Not a mosaic but a mixture

Thursday, April 18, 2013

Wednesday marked New York City's celebration of Immigrant Heritage Week.

On Tuesday night, after dinner, I prepared the kids' lunches, something I usually do in the morning. I left instructions on what time my youngest needed to be in school for his early morning orchestra rehearsal.

Scribbled a few notes about the after school schedule, and reminded my third child of request for paperwork needed for his semi-finalist scholarship applications.

I continued to recite a litany of reminders: allergy medicine, asthma check protocol reminders and more to-do lists.

It seemed like I was going away for a long time.  I was just preparing myself for the next day's event: breakfast reception at the Gracie Mansion at 8:30am.

For me to get to 88 E End Ave in New York in time for the reception, I needed to be on the 5:38 train to NY Penn Station, which meant I needed to be up by 4:30am the latest.

I had invited my friend to come with me to the reception, and even with her hectic schedule, she happily met me in NY before 7am.

I love New York. People come from different countries, culture, beliefs and opinions, and yet every one come together as one. Every person has an important part in making a difference. As Mayor Bloomberg said New York is not a mosaic but a mixture of communities, that while celebrating their diversity have come together as one.

(Mayor Michael Bloomberg at the breakfast reception at Gracie Mansion with the winners of the American Dreamer Award)
Mayor Bloomberg also praised the immigrant community and talked about the importance of immigration reform.

(Commissioner of the Mayor's Office of Immigrant Affairs, Fatima Shama, with the winners of the American Dreamer award 2013)

The winners of the American Dreamer award were from various groups and organizations: ambassadorship, theatre, public service, labor and rising stars -- all helped shape the city of New York for generations.

Immigrants are indeed a special kind of people. People come to America, risk everything, leave their families, culture and people they love, in order to have a shot at the American Dream.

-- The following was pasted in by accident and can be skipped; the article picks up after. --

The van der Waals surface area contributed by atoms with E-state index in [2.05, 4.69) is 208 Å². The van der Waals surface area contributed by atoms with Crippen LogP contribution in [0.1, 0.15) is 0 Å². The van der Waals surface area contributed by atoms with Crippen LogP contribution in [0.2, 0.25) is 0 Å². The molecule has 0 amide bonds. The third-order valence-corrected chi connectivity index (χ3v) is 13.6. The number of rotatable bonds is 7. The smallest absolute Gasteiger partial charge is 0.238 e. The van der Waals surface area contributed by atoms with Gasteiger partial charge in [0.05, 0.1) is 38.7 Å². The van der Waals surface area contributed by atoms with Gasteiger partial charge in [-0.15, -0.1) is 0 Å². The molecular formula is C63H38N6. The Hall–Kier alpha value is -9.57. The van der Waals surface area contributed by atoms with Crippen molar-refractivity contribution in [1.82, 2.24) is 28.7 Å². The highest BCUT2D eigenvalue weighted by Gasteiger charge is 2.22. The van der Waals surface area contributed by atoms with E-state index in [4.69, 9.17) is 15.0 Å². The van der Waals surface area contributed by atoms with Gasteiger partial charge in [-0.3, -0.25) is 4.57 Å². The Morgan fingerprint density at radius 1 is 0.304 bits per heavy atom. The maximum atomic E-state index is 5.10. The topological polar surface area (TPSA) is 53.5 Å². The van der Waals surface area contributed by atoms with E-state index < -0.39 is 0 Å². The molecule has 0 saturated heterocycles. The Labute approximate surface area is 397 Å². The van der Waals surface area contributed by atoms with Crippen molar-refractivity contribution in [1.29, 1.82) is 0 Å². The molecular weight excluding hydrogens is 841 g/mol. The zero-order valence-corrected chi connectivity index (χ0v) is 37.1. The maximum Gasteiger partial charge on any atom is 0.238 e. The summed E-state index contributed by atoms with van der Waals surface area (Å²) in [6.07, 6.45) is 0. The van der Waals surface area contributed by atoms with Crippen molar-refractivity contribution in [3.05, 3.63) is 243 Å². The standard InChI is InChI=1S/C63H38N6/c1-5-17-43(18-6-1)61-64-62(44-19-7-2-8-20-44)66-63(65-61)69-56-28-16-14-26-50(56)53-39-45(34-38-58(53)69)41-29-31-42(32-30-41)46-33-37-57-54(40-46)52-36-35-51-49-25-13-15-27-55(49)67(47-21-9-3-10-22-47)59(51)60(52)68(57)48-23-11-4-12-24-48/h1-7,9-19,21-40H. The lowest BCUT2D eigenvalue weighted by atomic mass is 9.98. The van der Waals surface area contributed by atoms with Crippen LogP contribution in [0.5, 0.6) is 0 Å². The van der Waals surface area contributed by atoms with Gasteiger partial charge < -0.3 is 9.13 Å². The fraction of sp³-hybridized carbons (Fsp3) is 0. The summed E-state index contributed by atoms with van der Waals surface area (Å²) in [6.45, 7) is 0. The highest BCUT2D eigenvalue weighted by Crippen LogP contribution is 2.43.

I believe we all share a common bond. We all believe in the power of dreams. We are all one and the same. Not separated by color, sexuality, age, accent or origin of birth. We all have the courage to pursue what at times seem like an impossible task.

Immigrants are people who have hope, aspirations, and dreams that by choosing to become immigrants they are leaving the world of uncertainty and instability which is scary but they do it because of their respect of the place they are migrating to.

In a perfect world, we don’t need to leave the life we knew as a kid. In a perfect world, we don’t need to move. In a perfect world, we don’t need visas to go from one country to another. But we don’t live in a perfect world. Sometimes things don’t go our way - -and when those unfortunate events happen, we need our families and friends to keep us together.

And with my friends who I saw at the event, and new friends I made at the event, I believe there is hope.

It was one lovely Wednesday morning. My friend and I walked 4.5 miles from Gracie Mansion to New York Penn plaza, stopped at a few shops and talked about God, life, death, and most of all  - family.

a little window shopping here and there...


My book, "Out of Status" and my volunteer work that stemmed from the publication of the book was nominated for the American Dreamer Award. I was notified a few weeks back that I was nominated. Although I didn't win, I was invited to attend the breakfast reception at the Gracie Mansion. And last week I found out that the book made it to the semi-finalist round.

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